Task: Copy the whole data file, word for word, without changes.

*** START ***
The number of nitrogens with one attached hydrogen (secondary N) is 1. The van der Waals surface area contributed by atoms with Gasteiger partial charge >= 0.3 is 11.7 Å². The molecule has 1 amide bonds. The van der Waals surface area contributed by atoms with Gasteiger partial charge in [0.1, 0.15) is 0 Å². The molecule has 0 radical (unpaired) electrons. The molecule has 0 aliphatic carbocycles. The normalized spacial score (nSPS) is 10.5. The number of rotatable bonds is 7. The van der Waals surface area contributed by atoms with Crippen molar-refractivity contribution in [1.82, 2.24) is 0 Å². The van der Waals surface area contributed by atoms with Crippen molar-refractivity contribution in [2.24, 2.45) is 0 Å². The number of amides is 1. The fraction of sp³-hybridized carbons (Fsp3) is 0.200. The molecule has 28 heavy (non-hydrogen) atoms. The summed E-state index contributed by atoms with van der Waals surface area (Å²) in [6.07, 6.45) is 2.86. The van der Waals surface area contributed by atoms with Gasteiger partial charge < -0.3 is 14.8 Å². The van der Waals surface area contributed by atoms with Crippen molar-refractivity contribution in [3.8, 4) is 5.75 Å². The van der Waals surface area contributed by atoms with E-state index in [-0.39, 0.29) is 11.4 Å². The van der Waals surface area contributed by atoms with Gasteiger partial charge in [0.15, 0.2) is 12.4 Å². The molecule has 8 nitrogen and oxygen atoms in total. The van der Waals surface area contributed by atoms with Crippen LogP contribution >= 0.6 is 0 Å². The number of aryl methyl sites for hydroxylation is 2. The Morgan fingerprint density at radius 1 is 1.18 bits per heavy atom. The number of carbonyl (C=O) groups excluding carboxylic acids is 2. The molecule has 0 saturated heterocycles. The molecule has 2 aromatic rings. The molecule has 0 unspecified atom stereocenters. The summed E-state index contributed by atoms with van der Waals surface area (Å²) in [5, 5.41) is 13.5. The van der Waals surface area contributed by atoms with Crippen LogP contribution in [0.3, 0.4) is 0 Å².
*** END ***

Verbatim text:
The number of nitrogens with one attached hydrogen (secondary N) is 1. The van der Waals surface area contributed by atoms with Gasteiger partial charge >= 0.3 is 11.7 Å². The molecule has 1 amide bonds. The van der Waals surface area contributed by atoms with Gasteiger partial charge in [0.1, 0.15) is 0 Å². The molecule has 0 radical (unpaired) electrons. The molecule has 0 aliphatic carbocycles. The normalized spacial score (nSPS) is 10.5. The number of rotatable bonds is 7. The van der Waals surface area contributed by atoms with Crippen molar-refractivity contribution in [1.82, 2.24) is 0 Å². The van der Waals surface area contributed by atoms with Crippen molar-refractivity contribution in [2.24, 2.45) is 0 Å². The number of amides is 1. The fraction of sp³-hybridized carbons (Fsp3) is 0.200. The molecule has 28 heavy (non-hydrogen) atoms. The summed E-state index contributed by atoms with van der Waals surface area (Å²) in [6.07, 6.45) is 2.86. The van der Waals surface area contributed by atoms with Gasteiger partial charge < -0.3 is 14.8 Å². The van der Waals surface area contributed by atoms with Crippen molar-refractivity contribution in [3.8, 4) is 5.75 Å². The van der Waals surface area contributed by atoms with E-state index in [-0.39, 0.29) is 11.4 Å². The van der Waals surface area contributed by atoms with Gasteiger partial charge in [0.15, 0.2) is 12.4 Å². The molecule has 8 nitrogen and oxygen atoms in total. The van der Waals surface area contributed by atoms with Crippen LogP contribution >= 0.6 is 0 Å². The number of aryl methyl sites for hydroxylation is 2. The Morgan fingerprint density at radius 1 is 1.18 bits per heavy atom. The number of carbonyl (C=O) groups excluding carboxylic acids is 2. The molecule has 0 saturated heterocycles. The molecule has 2 aromatic rings. The molecule has 0 unspecified atom stereocenters. The summed E-state index contributed by atoms with van der Waals surface area (Å²) in [5, 5.41) is 13.5. The van der Waals surface area contributed by atoms with Crippen LogP contribution in [0.3, 0.4) is 0 Å².